Waved Palms To Pierced Palms, Post #24

Note: So much happened in those few days, few chapters of the Bible between Palm Sunday and Resurrection Day. Too much inspiration for this small blog post.  With that in mind, if you would be so kind as to read two extra “Pure Inspiration” posts this week, one on Good Friday and one on Easter, Resurrection Day, I pray you will be encouraged in your faith.

What a week. What a Holy Week.

Scene 1: The week started out with us waving lush green palm fronds, led by the children parading down the aisle, as we all waved our palms singing “Hosanna to the Son of David! Blessed is He who comes in the name of the Lord!  Hosanna in the highest!”  (Matthew 21: 9b NIV 1984). Palm Sunday is a joyful, respectful celebration of  Jesus’ triumphant entry into Jerusalem.

We are fickle. The same crowd who waved palms at Jesus that Sunday before, yelled “Crucify!” on Good Friday, just five days later. Lord, forgive our two-mindedness, our waffly, indecisive hearts.

Scene 2: Then came Thursday night. Jesus wanted to celebrate Passover with His disciples. During His ministry, including the last days before His horrible death and glorious Resurrection,  Jesus optimized every moment trying to teach, train and empower his dense, yet teachable disciples. What a Leader, the best Leader of all time. Jesus wanted to ensure He conveyed all He could. In His mind and heart, he knew it was the Last Supper.  In our minds and hearts, it was the First Communion, the first Lord’s Supper. He taught His disciples that the bread is “My body given for you; do this in remembrance of me.” (Luke 22:19b NIV 1984) That the wine is His “blood of the covenant, which is poured out for many for the forgiveness of sins.” (Matthew 26:28 NIV 1984).

How do you feel when you take communion?   Do you take it for granted?  May we prayerfully savor the bread and cup with deep gratitude each time we are blessed to take communion.

Scene 3:  In a poignant scene in John 13 of unconditional love and humility, Jesus stooped down low to wash His disciples’ feet. They didn’t want Him to, mind you. Feet are gross. He was teaching them, sweetly, softly, tenderly, what it means to be a servant leader. To stoop down low to raise others high.  The upside-down leadership pyramid.

“I tell you the truth, no servant is greater than his master, nor is a messenger greater than the one who sent him.” (John 13:16 NIV 1984).

Scene 4: Gethsemane. Moments after the Lord’s Supper, Jesus took his three closest disciples, Peter, James and John with him to pray. It is so difficult on my heart to see Jesus’ total transparency when He says, almost begs “My soul is overwhelmed with sorrow to the point of death. Stay here and keep watch with me.” (Matthew 26:38, NIV 1984).  Sadly, His three most reliable disciples all fell asleep, not even praying on Jesus’ behalf or showing support.  Jesus prayed three different times asking for the cup to be taken away if possible, for God’s will to be done.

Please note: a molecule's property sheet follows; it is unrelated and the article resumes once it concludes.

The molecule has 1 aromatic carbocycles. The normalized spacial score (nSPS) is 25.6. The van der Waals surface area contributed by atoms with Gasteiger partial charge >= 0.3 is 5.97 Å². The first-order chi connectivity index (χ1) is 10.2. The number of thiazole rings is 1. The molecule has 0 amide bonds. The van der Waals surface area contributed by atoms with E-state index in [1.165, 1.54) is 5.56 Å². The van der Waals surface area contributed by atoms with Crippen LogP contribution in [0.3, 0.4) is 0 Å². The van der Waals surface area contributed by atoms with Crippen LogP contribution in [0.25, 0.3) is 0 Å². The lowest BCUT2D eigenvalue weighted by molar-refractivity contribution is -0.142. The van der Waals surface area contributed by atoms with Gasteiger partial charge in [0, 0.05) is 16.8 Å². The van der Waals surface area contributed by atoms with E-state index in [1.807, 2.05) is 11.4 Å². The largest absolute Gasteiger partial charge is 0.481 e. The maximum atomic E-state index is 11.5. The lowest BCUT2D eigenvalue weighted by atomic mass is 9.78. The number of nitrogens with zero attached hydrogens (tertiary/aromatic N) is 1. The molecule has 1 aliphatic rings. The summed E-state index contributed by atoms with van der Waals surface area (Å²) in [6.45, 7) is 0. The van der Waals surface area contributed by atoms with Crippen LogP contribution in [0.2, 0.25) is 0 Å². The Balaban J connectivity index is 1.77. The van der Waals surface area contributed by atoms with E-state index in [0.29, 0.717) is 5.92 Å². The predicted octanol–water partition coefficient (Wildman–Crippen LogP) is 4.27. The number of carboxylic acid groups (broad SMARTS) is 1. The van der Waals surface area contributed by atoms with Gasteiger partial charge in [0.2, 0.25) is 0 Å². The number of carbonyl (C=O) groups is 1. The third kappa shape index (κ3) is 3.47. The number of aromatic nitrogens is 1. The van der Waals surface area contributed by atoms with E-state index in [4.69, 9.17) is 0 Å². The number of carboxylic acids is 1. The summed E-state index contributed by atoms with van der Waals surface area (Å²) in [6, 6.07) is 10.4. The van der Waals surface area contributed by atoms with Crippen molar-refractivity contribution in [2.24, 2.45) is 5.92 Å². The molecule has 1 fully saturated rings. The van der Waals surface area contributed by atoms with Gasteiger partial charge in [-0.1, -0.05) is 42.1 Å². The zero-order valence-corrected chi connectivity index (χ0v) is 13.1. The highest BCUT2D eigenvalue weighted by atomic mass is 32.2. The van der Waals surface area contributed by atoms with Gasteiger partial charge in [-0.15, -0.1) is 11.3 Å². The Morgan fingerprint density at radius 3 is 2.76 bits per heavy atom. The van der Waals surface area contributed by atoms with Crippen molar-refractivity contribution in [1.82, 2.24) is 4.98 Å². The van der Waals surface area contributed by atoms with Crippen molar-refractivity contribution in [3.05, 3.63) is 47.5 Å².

Scene 5: Judas betrays Jesus and has Him falsely arrested, in exchange for 30 pieces of silver, just a day’s slave wages.  Jesus was in total control and knew this was God’s will.

Scene 6: Jesus was taken before the Sanhedrin. Even with false witnesses, they couldn’t find evidence to convict Him.

Scene 7: Peter, also known as the “Rock,” denied Jesus three times before the rooster crowed, just as Jesus had prophesied to Peter. Peter wept bitterly and repented.

Scene 8: Judas said he had betrayed an innocent man. Notice he didn’t call Him the Messiah or Son of God. Judas still didn’t recognize Jesus’ sovereignty. He threw the silver into the temple, left and sadly hanged himself.  There would have always been an opportunity for him to repent, but Judas didn’t.

Scene 9: Jesus was then brought to Pilate, whose wife knew Jesus was innocent. The chief priest and elders gave the crowd a choice–to release Jesus or the notorious criminal and sinner Barabbas. Pilate thought Jesus would go free. The crowd wanted Barabbas released and yelled “Crucify!” to Jesus.

Guess what Barabbas means? “Son of Abba.” Barabbas means “Son of the Father.” Each of us is a son (or daughter) of the Father. That means all of us. We are Barabbas. Jesus was our substitute.

From the waved palms of the crowd singing “Hosanna!” to the peer pressured crowd crying “Crucify!” on Good Friday morning, resulting in the pierced palms of Jesus’ hands, may we deeply feel the matchless love and sacrifice God has for us, His children….

 Reflect:

–Where do you fit into this Easter story? Please comment.

–What influence does a crowd make on decisions? Is the majority always right?

–Have you considered symbolically washing others’ feet? Are you a servant leader?

Renew:

–“But I say to all of you: In the future you will see the Son of Man sitting at the right hand of the Mighty One and coming on the clouds of heaven.” –Matthew 26:64 NIV 1984

–“All the people answered, ‘Let his blood be on us and on our children!'” –Matthew 27:25 NIV 1984

Recharge:

–How may we live more deeply for Jesus and show love to others?

–How will you embolden your Christian faith, even if you aren’t in a crowd or in the majority?

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  1. Jon Stroud says:

    We see lots of possible correlations of “crowd speak” in our daily lives. It is hard, sometimes, to know if we are fulfilling prophecy (as in this Easter story) or just fulfilling our own desires. What a great lesson we can all learn from this Easter story. And thank You, Lord, for your Grace, even though we cannot earn it.

    Glory be to God!

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